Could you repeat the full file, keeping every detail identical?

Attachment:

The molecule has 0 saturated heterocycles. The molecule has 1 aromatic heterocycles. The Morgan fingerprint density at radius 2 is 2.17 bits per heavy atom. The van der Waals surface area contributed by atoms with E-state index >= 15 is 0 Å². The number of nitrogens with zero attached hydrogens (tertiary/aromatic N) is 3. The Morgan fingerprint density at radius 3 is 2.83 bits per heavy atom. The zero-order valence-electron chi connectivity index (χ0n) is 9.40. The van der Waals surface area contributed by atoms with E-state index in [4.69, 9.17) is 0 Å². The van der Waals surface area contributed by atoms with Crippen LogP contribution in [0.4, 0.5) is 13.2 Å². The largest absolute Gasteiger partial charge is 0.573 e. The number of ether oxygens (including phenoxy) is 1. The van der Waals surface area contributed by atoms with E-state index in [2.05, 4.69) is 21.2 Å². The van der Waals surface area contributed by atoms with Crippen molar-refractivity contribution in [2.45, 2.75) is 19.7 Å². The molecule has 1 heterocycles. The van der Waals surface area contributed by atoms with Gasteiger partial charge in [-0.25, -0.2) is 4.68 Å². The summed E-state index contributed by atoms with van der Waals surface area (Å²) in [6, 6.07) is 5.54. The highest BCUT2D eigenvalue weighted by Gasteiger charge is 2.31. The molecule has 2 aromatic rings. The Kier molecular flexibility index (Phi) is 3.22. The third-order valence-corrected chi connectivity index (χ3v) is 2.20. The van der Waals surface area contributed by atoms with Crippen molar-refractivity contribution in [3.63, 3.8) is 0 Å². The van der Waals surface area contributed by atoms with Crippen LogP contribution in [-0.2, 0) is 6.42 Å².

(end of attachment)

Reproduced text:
The molecule has 0 saturated heterocycles. The molecule has 1 aromatic heterocycles. The Morgan fingerprint density at radius 2 is 2.17 bits per heavy atom. The van der Waals surface area contributed by atoms with E-state index >= 15 is 0 Å². The number of nitrogens with zero attached hydrogens (tertiary/aromatic N) is 3. The Morgan fingerprint density at radius 3 is 2.83 bits per heavy atom. The zero-order valence-electron chi connectivity index (χ0n) is 9.40. The van der Waals surface area contributed by atoms with E-state index in [4.69, 9.17) is 0 Å². The van der Waals surface area contributed by atoms with Crippen LogP contribution in [0.4, 0.5) is 13.2 Å². The largest absolute Gasteiger partial charge is 0.573 e. The number of ether oxygens (including phenoxy) is 1. The van der Waals surface area contributed by atoms with E-state index in [2.05, 4.69) is 21.2 Å². The van der Waals surface area contributed by atoms with Crippen molar-refractivity contribution in [2.45, 2.75) is 19.7 Å². The molecule has 1 heterocycles. The van der Waals surface area contributed by atoms with Gasteiger partial charge in [-0.25, -0.2) is 4.68 Å². The summed E-state index contributed by atoms with van der Waals surface area (Å²) in [6, 6.07) is 5.54. The highest BCUT2D eigenvalue weighted by Gasteiger charge is 2.31. The molecule has 2 aromatic rings. The Kier molecular flexibility index (Phi) is 3.22. The third-order valence-corrected chi connectivity index (χ3v) is 2.20. The van der Waals surface area contributed by atoms with Crippen molar-refractivity contribution in [3.63, 3.8) is 0 Å². The van der Waals surface area contributed by atoms with Crippen LogP contribution in [-0.2, 0) is 6.42 Å².